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Germany – Work Permits and Working Legally

Necessity of Work Permits for Expats in Germany

Working legally in Germany as an expat often requires obtaining a work permit, also known as a residence permit for employment purposes. The necessity of a work permit depends on several factors, including the expat’s nationality, the type of work they intend to do, and the duration of their stay in Germany. In this article, we will explore the necessity of work permits for expats, who is responsible for the application, exemptions, types of work permits, eligibility criteria, application procedures, required documents, costs, and reliable sources of information for working legally in Germany.

Who Submits a Work Permit Application

In Germany, both the expat employee and their prospective employer play roles in the work permit application process. The responsibility for submitting a work permit application often falls on the employer who wishes to hire an expat worker. The German employer initiates the application process, compiles the necessary documentation, and ensures compliance with relevant regulations.

However, the expat employee also plays an essential role in the process by cooperating with their prospective employer, providing required information, and participating in interviews or appointments if necessary. It is crucial for both employers and employees to have a clear understanding of the specific requirements and procedures for obtaining a work permit in Germany.

Exemptions from Work Permits

While work permits are generally required for expats working in Germany, there are specific categories of workers and situations that may be exempt from this requirement. Some common exemptions include:

  • European Union (EU) and European Economic Area (EEA) Citizens: Citizens of EU and EEA countries typically have the right to work in Germany without a separate work permit, thanks to the principle of free movement of labor within these regions.
  • Highly Skilled Workers: Highly skilled professionals, such as researchers, scientists, and certain experts, may be eligible for a Blue Card, which grants them permission to work and reside in Germany without the need for a separate work permit.
  • Short-Term Assignments: Some short-term work assignments, particularly those lasting less than 90 days, may not require a work permit.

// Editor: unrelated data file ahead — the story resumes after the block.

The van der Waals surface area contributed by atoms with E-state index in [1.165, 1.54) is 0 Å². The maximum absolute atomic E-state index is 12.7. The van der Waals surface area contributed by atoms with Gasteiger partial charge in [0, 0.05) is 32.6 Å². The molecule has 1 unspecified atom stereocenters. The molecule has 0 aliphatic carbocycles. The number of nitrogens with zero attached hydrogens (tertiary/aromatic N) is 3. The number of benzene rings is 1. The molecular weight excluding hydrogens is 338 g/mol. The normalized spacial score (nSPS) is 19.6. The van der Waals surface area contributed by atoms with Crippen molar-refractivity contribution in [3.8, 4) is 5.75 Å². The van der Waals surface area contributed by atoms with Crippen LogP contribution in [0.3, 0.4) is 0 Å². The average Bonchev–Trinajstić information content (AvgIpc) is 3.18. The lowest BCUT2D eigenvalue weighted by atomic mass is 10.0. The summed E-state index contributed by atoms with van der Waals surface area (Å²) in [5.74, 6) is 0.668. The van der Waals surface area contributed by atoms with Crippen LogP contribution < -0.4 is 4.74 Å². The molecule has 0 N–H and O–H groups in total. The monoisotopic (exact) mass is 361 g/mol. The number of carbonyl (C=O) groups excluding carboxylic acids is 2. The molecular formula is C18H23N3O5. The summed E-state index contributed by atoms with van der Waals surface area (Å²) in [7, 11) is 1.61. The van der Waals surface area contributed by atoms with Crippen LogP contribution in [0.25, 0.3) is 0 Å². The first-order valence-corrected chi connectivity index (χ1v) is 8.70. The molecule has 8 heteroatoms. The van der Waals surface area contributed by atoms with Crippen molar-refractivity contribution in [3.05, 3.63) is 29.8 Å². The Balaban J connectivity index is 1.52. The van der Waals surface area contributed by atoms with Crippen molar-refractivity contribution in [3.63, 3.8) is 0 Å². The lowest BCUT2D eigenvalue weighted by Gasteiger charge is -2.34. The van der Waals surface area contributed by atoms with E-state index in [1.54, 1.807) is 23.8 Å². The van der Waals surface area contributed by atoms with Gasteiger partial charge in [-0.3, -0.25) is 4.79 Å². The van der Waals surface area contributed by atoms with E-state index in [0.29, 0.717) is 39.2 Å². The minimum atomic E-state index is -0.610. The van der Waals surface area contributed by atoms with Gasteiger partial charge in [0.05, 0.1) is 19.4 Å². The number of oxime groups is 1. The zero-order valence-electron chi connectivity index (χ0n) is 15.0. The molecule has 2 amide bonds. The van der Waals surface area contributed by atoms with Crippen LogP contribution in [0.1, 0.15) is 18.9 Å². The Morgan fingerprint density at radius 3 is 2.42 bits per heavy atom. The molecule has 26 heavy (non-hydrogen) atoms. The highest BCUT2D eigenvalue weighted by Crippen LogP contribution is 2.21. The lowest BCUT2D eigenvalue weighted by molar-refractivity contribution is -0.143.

• Students: International students in Germany may have specific regulations governing part-time work during their studies.

It is essential for expats to assess their eligibility for exemptions and verify their specific circumstances with the German Federal Foreign Office or consult with legal experts to ensure compliance with immigration regulations.

Types of Work Permits for Expats in Germany

Germany offers several types of work permits and residence permits to accommodate different categories of expat workers. The most common work permit categories include:


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  • EU Blue Card: Designed for highly skilled non-EU nationals, the EU Blue Card allows its holders to work and reside in Germany, with a path to permanent residency.
  • General Employment Residence Permit: This permit is suitable for expats taking on general employment in Germany and is not limited to highly skilled professionals.
  • Researcher Residence Permit: Researchers, scientists, and academics can apply for this permit, allowing them to work on research projects or academic activities.
  • Intra-Company Transfer Residence Permit: Employees transferred within the same multinational company or group may benefit from this permit, often for intra-company training or project assignments.

Each type of permit or visa has its own eligibility criteria, requirements, and limitations. expats should consult the German Federal Foreign Office or seek legal advice to determine the most suitable option for their specific situation.

Procedure to Apply for a Work Permit in Germany

The process of obtaining a work permit in Germany involves several key steps:

  1. Job Offer: expats seeking employment in Germany must secure a job offer from a German employer. The job offer is a fundamental requirement for the work permit application.
  2. Employer’s Role: The German employer initiates the work permit application process, compiles the necessary documentation, and submits the application to the local immigration office (Ausländerbehörde).
  3. Document Submission: The expat employee, with support from their German employer, submits the work permit application along with the required documents to the local immigration office.
  4. Processing Time: The processing time for work permits can vary depending on the type of permit and individual circumstances. Applicants should check with the local immigration office for the most up-to-date processing times.
  5. Biometric Appointment: Some applicants may be required to attend a biometric appointment at a local office to provide fingerprints and a photograph.
  6. Approval and Visa Issuance: Once the application is approved, the expat will receive their work permit and, if necessary, a visa to enter Germany and commence employment.